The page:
The Montclair Township Council meeting on April 23, run by Third Ward Councilor Sean Spiller in his capacity as deputy mayor, was the setting for an uncharacteristically contentious debate over a second-reading ordinance. Usually, such ordinances are passed unanimously with little comment, and the ordinance that proved the exception concerned regulating turns into the parking lot for the planned supermarket at Lackawanna Plaza, demonstrating the issue’s refusal to be settled for good.
The ordinance would prohibit left turns from Grove Street into the parking lots into the as-yet non-existent ingress point for the supermarket parking lot in the west parcel of the Lackawanna property. Resident Priscilla Eshelman, a critic of the project who alerted the council to a walking tour of the area at 10 A.M. on April 27 for people to get real-life sense of what the redevelopment plans entail, thanked the council for the action, saying such a prohibition should have been part of the plan long ago. Brian Stolar, whose Pinnacle company is one of the project’s developers, spoke against the ordinance. He noted that the Lackawanna Plaza plan provides five access points for pedestrians – Bloomfield Avenue from the east, Bloomfield Avenue from the west, a connecting path between the Pig & Prince restaurant and the future supermarket, the restored staircase along Grove Street, and an access ramp complementing the staircase – that take safety into account. Furthermore, he argued, prohibiting left turns into the west-parcel supermarket parking lot from Grove Street would force traffic to go around the block in order to enter the lot from Grove Street with a right turn and cause too many left-turn attempts into the lot at the existing ingress point on Bloomfield Avenue. A painted median at that point means that left turns from Bloomfield Avenue in to the parking lot are not permitted; the painted median is to be moved to change that condition.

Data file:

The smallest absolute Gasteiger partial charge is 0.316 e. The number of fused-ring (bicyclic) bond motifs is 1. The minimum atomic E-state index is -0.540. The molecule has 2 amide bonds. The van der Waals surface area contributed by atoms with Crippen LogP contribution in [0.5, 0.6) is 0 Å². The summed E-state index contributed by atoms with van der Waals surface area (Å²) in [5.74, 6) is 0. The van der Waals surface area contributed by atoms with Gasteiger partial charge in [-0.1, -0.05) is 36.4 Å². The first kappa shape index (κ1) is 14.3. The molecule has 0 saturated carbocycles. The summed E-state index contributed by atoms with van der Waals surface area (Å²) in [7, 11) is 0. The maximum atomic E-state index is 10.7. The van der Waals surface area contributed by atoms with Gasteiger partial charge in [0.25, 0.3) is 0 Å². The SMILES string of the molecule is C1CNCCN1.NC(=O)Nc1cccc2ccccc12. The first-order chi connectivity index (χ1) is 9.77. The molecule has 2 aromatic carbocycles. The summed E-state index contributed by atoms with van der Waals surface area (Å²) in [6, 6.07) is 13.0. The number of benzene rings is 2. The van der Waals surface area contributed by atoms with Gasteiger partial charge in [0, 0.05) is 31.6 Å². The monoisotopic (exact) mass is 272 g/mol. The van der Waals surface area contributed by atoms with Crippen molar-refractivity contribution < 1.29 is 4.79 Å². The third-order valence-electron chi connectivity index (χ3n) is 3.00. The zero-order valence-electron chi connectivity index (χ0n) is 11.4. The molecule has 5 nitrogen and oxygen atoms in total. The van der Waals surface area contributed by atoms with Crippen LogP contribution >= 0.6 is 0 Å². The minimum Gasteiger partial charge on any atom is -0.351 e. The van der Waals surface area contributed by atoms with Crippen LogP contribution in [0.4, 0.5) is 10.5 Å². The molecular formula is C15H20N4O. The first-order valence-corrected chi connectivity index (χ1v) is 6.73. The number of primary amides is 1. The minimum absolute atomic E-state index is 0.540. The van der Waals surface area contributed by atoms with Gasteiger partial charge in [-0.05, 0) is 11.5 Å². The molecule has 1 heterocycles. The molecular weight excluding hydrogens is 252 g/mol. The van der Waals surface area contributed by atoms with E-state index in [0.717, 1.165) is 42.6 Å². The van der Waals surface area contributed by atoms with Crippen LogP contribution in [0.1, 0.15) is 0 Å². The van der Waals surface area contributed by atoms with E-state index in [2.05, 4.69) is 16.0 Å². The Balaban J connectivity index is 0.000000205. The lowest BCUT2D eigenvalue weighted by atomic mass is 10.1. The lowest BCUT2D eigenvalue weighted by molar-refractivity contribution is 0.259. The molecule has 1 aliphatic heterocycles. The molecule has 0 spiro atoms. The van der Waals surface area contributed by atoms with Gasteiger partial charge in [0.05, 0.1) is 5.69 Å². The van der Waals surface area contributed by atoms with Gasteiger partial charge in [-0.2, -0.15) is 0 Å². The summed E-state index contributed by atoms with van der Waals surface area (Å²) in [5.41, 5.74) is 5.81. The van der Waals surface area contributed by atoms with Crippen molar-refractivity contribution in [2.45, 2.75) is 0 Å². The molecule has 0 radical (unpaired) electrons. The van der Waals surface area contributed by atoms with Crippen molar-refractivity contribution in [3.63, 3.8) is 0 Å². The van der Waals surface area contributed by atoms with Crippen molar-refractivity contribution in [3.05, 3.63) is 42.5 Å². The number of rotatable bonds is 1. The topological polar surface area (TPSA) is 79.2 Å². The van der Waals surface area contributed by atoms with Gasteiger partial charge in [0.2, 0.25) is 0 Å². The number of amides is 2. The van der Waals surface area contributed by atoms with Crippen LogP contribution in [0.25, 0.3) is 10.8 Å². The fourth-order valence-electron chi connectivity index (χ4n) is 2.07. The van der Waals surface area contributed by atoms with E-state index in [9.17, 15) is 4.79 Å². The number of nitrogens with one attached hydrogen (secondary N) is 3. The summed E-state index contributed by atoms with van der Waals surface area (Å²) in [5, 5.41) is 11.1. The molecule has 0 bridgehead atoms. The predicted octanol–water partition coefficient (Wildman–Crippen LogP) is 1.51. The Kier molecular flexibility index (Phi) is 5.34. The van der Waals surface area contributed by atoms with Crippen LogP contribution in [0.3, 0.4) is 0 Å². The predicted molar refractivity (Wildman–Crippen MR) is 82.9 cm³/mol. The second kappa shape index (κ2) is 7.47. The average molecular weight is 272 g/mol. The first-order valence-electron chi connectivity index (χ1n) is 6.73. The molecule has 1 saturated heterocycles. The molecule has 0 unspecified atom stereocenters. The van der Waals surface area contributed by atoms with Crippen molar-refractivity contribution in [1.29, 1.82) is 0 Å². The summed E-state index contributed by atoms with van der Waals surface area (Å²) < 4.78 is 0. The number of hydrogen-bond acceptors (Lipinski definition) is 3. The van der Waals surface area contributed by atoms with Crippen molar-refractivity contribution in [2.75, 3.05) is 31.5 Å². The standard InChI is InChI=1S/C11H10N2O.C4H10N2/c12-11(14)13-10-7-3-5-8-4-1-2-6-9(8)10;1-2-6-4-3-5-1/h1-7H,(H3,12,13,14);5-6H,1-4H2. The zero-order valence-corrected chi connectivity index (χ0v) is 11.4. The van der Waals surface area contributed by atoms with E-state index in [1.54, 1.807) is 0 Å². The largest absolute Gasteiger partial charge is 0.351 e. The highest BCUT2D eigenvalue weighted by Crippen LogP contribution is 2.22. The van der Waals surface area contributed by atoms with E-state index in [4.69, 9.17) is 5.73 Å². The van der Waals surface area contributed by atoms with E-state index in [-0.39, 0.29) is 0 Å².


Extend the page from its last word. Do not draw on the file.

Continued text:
Fourth Ward Councilor Renée Baskerville, however, was having none of Stolar’s argument. She said the Pedestrian Safety Committee opposed permitting left turns because it would endanger pedestrians, and she added that if circumstances made it necessary to change the ordinance later, the council could revisit it. She added that an inconvenience to motorists would be “an awful reason” to oppose it. Councilor-at-Large Rich McMahon said the ordinance was premature, preferring a holistic approach, and he said that Lieutenant Stephanie Egnezzo of the Montclair police’s traffic unit and Deputy Chief Tracy Frazzano wanted to study the issue further. However, Dr. Baskerville asserted that the police were opposed to left turns into the parking lot from Grove Street, and Acting Township Manager Tim Stafford read an e-mail from Deputy Chief Frazzano (written on behalf of Chief Todd Conforti) from March 23 for the benefit of the council and the audience stating that, while the department would like to see a traffic study for Grove Street, the police do in fact support this ordinance.
Councilor McMahon attempted to clarify the issue, saying he’d talked to Deputy Chief Frazzano and Lieutenant Egnezzo and they thought they were talking about one entrance into the parking lot as opposed to two, and they re-iterated a traffic study before rendering a final opinion.
“So my feeling is,” said Councilor-at-Large Robert Russo, “it’s better to do it and err on the side of safety, do it now, just give the signal, we want safety, and we can always change it if we have to.” Deputy Mayor Spiller weighed in, saying that, even with the ordinance, the two resulting ingress points and an extended left turn lane on Bloomfield Avenue allowing access into the parking lot would provide more flexibility for motorists than what currently exists.